Under Attack? Call (844) END.DDoS

NSA.gov Hosed?

Someone nudged me a little while ago and asked if I was aware of any issues with nsa.gov. I plugged http://www.nsa.gov into my browser to no avail. I then tried to resolve www.nsa.gov’s DNS name to an IP address, to no avail. So, I had a bit of a deeper look..

danny@pork% host www.nsa.gov <- seeing if name will resolve
;; connection timed out; no servers could be reached
danny@pork% host -Cv nsa.gov
<- checking for SOAs on authoritative servers
Trying “nsa.gov”
;; connection timed out; no servers could be reached

Hrmm… So, what are those authoritative servers? I ask a.gtld-servers.net and get pointed to [a-m].root-servers.net, which makes sense because they serve the .gov domain. I ask a.root-servers.net, and get pointed to [a-g].GOV.ZONEEDIT.COM, which makes sense. So, I ask a.gov.zoneedit.com, and it returns:

danny@pork% dig @a.gov.zoneedit.com nsa.gov ns

; <<>> DiG 9.4.1-P1 <<>> @a.gov.zoneedit.com nsa.gov ns
; (1 server found)
;; global options: printcmd
;; Got answer:
;; ->>HEADER<<- opcode: QUERY, status: NOERROR, id: 30111
;; flags: qr rd; QUERY: 1, ANSWER: 0, AUTHORITY: 2, ADDITIONAL: 1
;; WARNING: recursion requested but not available

;nsa.gov. IN NS

nsa.gov. 86400 IN NS ROMULUS.NCSC.MIL.
nsa.gov. 86400 IN NS TOPSCALE.nsa.gov.

TOPSCALE.nsa.gov. 86400 IN A

;; Query time: 161 msec
;; WHEN: Thu May 15 09:54:25 2008
;; MSG SIZE rcvd: 9

So, I get two name servers as authoritative for nsa.gov, romulus.ncsc.mil, and topscale.nsa.gov. A an record ( was included for topscale.nsa.gov in the NS query response, so I query for the A record of romulus.ncsc.mil:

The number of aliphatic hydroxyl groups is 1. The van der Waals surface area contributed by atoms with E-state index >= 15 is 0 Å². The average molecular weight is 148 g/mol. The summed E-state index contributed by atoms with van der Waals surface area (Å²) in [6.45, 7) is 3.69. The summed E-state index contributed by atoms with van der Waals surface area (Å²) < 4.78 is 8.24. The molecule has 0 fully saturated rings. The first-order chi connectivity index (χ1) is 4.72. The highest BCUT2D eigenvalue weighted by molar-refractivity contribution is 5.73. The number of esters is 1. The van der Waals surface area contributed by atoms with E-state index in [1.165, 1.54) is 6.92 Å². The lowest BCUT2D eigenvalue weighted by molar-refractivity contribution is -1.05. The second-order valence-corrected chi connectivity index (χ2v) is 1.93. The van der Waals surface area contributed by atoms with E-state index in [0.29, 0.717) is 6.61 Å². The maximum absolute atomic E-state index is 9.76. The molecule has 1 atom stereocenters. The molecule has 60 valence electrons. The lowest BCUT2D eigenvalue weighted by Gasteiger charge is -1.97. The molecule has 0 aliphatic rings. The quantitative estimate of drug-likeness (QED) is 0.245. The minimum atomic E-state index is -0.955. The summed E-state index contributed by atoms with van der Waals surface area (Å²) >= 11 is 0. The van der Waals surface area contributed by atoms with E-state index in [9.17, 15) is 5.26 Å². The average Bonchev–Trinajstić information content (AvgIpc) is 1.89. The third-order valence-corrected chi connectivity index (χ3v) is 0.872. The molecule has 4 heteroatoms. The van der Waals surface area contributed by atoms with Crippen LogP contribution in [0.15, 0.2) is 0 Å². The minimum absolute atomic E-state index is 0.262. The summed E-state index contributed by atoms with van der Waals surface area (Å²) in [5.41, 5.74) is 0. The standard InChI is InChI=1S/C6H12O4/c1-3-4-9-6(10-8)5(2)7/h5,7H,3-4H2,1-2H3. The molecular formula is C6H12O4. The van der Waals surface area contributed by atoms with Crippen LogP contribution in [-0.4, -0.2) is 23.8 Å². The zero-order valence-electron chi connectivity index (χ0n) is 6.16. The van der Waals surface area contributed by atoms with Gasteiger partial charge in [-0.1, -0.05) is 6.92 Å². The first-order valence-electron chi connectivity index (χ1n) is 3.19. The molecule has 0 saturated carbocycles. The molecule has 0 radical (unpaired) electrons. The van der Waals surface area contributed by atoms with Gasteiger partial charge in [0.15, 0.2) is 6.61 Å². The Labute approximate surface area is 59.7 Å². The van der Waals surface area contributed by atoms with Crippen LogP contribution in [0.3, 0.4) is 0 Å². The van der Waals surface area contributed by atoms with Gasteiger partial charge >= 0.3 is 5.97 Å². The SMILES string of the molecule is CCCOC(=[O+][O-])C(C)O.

danny@pork% host romulus.ncsc.mil
romulus.ncsc.mil has address

And now know that the two authoritative servers and their corresponding IP addresses for nsa.gov are:

romulus.nscs.mil (
topscale.nsa.gov (

You might notice something peculiar with the above two IP addresses. They both reside within the same /16 prefix (, registered to the National Computer Security Center (NCSC):

danny@pork% whois -h whois.arin.net

OrgName: National Computer Security Center
Address: 9800 Savage Road
City: Fort George G. Meade
StateProv: MD
Country: US

NetRange: –
NetName: NCSC
NetHandle: NET-144-51-0-0-1
Parent: NET-144-0-0-0-0
NetType: Direct Assignment
Updated: 1997-11-17

RTechHandle: AMM32-ARIN
RTechName: McCool, Anna M.
RTechPhone: +1-301-688-5267
RTechEmail: amm@romulus.ncsc.mil

# ARIN WHOIS database, last updated 2008-05-14 19:10
# Enter ? for additional hints on searching ARIN’s WHOIS database.

Internet routing reachability for that /16 is announced by Qwest (AS 209):

route-views.oregon-ix.net>sh ip bgp
BGP routing table entry for, version 109664
Paths: (37 available, best #30, table Default-IP-Routing-Table)
3356 209 from (
Origin IGP, metric 0, localpref 100, valid, external, best
Community: 3356:3 3356:22 3356:86 3356:575 3356:666 3356:2008

And both these IPs (intuitively) are downstream from the same Qwest edge access router in DC. When trying to query these servers directly, as with the host -C (-C == compare SOAs) method used above, both timed out. Just to be sure, let’s try dig and see if there are still problems:

danny@pork% dig @ nsa.gov ns

; <<>> DiG 9.4.1-P1 <<>> @ nsa.gov ns
; (1 server found)
;; global options: printcmd
;; connection timed out; no servers could be reached

danny@pork% dig @ nsa.gov ns

; <<>> DiG 9.4.1-P1 <<>> @ nsa.gov ns
; (1 server found)
;; global options: printcmd
;; connection timed out; no servers could be reached